In a recent Federal Court decision, FC of T v Bosanac (No 7)  FCA 249 (Bosanac) the wife in the proceedings was the sole registered owner of the matrimonial home. She successfully established the presumption of advancement in her favour, despite shared bank accounts and the sharing of other property assets with her husband. Generally, the court will look to the dealings, documents and communications between the parties at the time of the purchase, to determine if there was an intention to create a beneficial interest in the property. However, evidence of dealings between the parties after the time of purchase, may also be relevant. It should be noted that the Commissioner of Taxation has since appealed against the decision in Bosanac with the appeal decision yet to be handed down.
For any parties seeking to rely on the presumption of advancement, it is crucial that, at the time of the purchase, the husband enters into a deed confirming that:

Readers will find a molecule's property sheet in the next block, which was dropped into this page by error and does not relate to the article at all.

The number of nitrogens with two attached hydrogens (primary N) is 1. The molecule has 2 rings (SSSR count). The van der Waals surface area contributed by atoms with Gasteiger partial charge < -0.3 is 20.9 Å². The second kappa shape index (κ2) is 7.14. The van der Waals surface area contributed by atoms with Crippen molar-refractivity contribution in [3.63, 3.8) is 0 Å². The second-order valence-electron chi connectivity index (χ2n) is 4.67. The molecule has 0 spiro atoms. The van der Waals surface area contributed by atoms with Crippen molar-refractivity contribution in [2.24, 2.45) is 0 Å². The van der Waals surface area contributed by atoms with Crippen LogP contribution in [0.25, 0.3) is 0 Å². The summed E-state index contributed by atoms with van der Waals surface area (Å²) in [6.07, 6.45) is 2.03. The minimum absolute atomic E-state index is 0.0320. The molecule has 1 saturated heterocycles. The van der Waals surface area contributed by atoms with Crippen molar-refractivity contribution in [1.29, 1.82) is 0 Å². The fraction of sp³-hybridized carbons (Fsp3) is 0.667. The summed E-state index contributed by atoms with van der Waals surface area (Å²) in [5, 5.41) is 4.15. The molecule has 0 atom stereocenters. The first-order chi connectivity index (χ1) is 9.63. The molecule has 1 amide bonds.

- he is making a gift of the property to his wife,
- he has no beneficial interest in the property and,
- if he is a joint borrower on the purchase loan, he has no rights of contribution against his wife in respect of the loan and the mortgage.
The mortgage payments should also ideally be paid solely from the wife’s income. Finally, in any subsequent financial documents, any disclosures made should be consistent with the wife being the sole beneficial owner of the property.
2. Purchase property in one name
It is often common for property to be purchased and registered solely in the name of the “non-risk” spouse. That is, the majority of the family home ownership (for example, 99%) is given to the spouse who faces less, or no, risk of litigation or other legal “attacks” from creditors.